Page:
Accountability, authority, trust, and all those things

· September 4, 2014

How’s that for a little topic to clear out in a blog post? I promise this will be just a short thought… even though the title promise more of a book.

Well, after the last couple of weeks at my work I just wanted to write down a thought that I keep coming back to. I’m very proud to be part of the Salvation Army and right now we have a world wide leader (aka The General) that I think talks about a lot of good things. Here’s video with his latests message:

I like this message for a number of reasons, but the part that stands out for me is “We know we are not perfect. We want to become better. We start Now!” I like that kind of transparency and humbleness.

The keyword in the message is Accountability. I have a bit of a hard time with that word as I think it sends a pretty harsh tone, but it really comes back to where you start.

Accountability - the quality or state of being accountable; especially: an obligation or willingness to accept responsibility or to account for one’s actions (Merriam-Webster)

Trust and Authority

If I get the opportunity I’d often talk about Trust and Transparency. At least before Accountability.

I find it very hard to demand Accountability if you haven’t given Trust first. And in giving Trust you have to give Authority too. Give Trust without Authority is not Trust at all. I don’t know what it’s called but it’s not Trust. Because with Trust comes a part belief and “taking a chance” on a unknown outcome:

“I trust you to handle this situation.”

“You handle this project - I know and trust that it will be great if you take care of it.”

If you add “but all decisions comes from me” at the end of those statements I you have not only slowed down the process considerably but also lied. You haven’t given trust at all.

There’s a saying in Swedish to describe a bad job situation: “I got all the responsibility but no authority”. If you think about it that’s how you treat slaves of prisoners. “Dig this hole! If it’s not finished within an hour I’ll smack you on the head!”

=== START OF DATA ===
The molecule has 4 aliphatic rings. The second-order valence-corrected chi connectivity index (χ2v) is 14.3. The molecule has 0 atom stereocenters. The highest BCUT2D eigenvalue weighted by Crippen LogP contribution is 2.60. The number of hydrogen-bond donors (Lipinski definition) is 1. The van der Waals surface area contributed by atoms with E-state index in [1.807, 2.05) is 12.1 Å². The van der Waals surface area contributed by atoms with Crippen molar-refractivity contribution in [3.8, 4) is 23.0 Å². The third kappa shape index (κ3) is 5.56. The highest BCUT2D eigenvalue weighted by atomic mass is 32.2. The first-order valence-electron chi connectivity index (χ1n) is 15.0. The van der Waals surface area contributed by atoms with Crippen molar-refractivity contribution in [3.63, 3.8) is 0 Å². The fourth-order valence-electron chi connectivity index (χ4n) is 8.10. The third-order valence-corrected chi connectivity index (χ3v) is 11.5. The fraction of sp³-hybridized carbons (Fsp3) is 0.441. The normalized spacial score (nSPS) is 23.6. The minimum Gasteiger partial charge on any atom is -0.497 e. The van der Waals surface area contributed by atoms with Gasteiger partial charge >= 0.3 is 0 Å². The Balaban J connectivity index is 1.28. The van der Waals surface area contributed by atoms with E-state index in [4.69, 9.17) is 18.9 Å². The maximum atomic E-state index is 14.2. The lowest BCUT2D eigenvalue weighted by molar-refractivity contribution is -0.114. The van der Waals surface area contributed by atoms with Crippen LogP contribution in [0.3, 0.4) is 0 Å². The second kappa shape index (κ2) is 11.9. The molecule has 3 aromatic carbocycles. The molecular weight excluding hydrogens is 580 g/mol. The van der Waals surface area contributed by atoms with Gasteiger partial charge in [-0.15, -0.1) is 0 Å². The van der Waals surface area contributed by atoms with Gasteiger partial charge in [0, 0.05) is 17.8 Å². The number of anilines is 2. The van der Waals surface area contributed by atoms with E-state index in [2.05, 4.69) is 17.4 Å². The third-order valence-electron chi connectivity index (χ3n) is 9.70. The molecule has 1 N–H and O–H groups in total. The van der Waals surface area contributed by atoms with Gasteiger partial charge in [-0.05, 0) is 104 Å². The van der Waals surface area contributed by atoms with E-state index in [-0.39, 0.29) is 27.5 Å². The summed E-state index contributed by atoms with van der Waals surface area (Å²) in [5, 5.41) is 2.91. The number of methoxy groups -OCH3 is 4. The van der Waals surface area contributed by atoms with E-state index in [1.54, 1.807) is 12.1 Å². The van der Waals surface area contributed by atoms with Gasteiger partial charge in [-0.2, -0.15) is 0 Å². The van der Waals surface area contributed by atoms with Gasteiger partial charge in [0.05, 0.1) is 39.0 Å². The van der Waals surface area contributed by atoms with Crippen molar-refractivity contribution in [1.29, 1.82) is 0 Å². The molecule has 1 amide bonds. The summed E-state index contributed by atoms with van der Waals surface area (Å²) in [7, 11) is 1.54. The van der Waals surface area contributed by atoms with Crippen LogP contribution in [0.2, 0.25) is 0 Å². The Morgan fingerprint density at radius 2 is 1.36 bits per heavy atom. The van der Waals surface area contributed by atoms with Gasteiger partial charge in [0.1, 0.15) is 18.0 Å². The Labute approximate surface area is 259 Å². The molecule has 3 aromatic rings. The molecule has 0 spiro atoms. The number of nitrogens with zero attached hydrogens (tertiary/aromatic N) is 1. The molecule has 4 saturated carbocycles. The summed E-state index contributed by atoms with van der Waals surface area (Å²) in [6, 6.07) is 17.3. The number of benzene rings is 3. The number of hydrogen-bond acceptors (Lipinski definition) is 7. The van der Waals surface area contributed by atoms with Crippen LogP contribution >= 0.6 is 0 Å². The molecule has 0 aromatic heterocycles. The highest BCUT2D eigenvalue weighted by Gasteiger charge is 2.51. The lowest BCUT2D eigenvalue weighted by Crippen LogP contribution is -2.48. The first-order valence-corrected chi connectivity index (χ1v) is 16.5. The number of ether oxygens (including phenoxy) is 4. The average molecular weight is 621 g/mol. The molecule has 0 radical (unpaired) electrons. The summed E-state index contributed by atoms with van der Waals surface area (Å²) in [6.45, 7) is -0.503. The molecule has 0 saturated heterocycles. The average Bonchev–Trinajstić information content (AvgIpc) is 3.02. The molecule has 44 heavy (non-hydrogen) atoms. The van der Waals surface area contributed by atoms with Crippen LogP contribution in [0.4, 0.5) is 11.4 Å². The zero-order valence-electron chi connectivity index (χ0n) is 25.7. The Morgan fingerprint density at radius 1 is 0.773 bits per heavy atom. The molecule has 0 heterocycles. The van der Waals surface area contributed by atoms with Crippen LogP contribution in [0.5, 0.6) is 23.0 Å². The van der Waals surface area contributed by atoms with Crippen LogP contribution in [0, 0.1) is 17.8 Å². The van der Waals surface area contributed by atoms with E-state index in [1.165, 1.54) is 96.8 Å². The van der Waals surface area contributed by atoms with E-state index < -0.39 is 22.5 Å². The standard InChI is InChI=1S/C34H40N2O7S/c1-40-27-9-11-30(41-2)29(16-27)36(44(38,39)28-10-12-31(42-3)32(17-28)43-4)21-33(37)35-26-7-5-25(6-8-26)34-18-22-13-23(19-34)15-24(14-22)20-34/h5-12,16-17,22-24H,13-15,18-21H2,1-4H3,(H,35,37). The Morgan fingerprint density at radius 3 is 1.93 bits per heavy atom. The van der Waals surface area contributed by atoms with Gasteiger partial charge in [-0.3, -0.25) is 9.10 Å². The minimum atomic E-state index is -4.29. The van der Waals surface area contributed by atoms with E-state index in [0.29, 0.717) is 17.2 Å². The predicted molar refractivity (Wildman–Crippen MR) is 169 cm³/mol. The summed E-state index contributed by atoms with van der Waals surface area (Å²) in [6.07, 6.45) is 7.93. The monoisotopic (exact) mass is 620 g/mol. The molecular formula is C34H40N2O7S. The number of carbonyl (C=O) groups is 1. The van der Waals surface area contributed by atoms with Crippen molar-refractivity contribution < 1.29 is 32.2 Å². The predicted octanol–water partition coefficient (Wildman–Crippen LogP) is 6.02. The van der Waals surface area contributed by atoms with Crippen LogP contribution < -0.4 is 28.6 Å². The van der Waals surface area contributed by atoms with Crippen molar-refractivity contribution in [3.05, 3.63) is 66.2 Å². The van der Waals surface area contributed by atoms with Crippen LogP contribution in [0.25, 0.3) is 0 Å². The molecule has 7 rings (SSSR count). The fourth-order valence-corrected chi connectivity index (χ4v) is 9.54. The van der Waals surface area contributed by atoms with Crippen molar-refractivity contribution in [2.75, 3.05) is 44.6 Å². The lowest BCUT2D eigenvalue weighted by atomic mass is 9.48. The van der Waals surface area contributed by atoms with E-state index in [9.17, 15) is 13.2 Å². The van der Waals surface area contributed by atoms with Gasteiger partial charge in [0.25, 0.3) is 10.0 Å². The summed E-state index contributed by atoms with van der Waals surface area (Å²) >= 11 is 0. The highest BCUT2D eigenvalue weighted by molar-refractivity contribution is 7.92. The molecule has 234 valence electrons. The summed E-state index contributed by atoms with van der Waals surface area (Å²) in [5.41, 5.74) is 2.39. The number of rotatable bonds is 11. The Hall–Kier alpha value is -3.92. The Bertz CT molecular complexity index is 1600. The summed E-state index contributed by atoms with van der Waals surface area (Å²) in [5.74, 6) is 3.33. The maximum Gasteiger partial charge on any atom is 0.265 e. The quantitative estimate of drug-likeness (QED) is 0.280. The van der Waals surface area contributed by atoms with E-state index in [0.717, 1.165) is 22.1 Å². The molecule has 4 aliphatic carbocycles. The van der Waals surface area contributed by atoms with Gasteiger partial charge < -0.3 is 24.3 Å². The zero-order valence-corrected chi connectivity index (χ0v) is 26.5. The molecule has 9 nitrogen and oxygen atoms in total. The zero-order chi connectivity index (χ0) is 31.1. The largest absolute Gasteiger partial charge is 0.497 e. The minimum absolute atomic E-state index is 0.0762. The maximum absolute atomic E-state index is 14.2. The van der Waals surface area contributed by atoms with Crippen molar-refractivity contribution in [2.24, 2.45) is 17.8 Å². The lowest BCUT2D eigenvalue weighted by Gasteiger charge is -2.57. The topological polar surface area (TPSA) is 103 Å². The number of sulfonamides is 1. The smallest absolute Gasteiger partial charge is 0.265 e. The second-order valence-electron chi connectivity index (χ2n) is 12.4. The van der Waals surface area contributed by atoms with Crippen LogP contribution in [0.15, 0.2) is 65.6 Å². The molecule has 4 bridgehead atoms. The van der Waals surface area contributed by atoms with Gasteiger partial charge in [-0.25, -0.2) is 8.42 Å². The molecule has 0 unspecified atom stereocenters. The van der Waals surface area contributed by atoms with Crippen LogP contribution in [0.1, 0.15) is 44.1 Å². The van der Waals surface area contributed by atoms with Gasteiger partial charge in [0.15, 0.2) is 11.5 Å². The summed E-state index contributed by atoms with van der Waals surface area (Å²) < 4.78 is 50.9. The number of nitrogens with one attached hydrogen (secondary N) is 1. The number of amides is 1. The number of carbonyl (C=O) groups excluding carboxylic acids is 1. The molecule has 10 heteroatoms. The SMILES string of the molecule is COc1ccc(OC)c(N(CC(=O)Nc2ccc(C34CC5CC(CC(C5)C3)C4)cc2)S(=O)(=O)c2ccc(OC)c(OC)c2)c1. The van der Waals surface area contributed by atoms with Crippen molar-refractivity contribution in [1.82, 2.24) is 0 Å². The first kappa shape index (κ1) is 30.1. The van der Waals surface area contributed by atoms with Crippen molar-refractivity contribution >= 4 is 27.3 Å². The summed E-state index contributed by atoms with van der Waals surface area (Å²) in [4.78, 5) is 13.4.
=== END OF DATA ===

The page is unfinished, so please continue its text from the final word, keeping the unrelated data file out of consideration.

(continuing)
But if you believe in the person to do good and Trust them you have now only speed up the decision process but also empowered them to step up to the challenge. Most people I’ve met step up to such challenges (or turn them down in the first place). The take on the Accountability and try to do their best with the Trust given to them.

Accountability and Transparency

What about Accountability then? Yes, I think it’s important of course and it might be the formal part of who’s actually doing what. “Who are accountable for this project?” This needs to be decided and know in order to have organisational clarity. But I also think that there’s another mechanism that we can implement, much easier, that will make Accountability happen automatic, more or less; Transparency.

Transparency means that we try to make information more visible and more known to more and more people in our organisation. In a fully transparent organisation everyone could know everything they wanted.

This doesn’t mean that no one is in charge, you will still have people leading and focusing on certain parts and not on others. We can still hold people accountable for the Trust we’ve given them. And we should that. But we need not to demand Accountability - it’s there by the virtue of the information being known to everyone that wants to.

Oh by the wa, Transparency also gives

  • faster decisions
  • less corruption
  • less gossip
  • more involvement
  • better loyalty

if you’re into those kind of things.


I don’t have a problem with Accountability, but I much rather start with Trust and Transparency. Then Accountability comes automatically.

I’ve written before about Commitment and I think those ideas brush on this topic.

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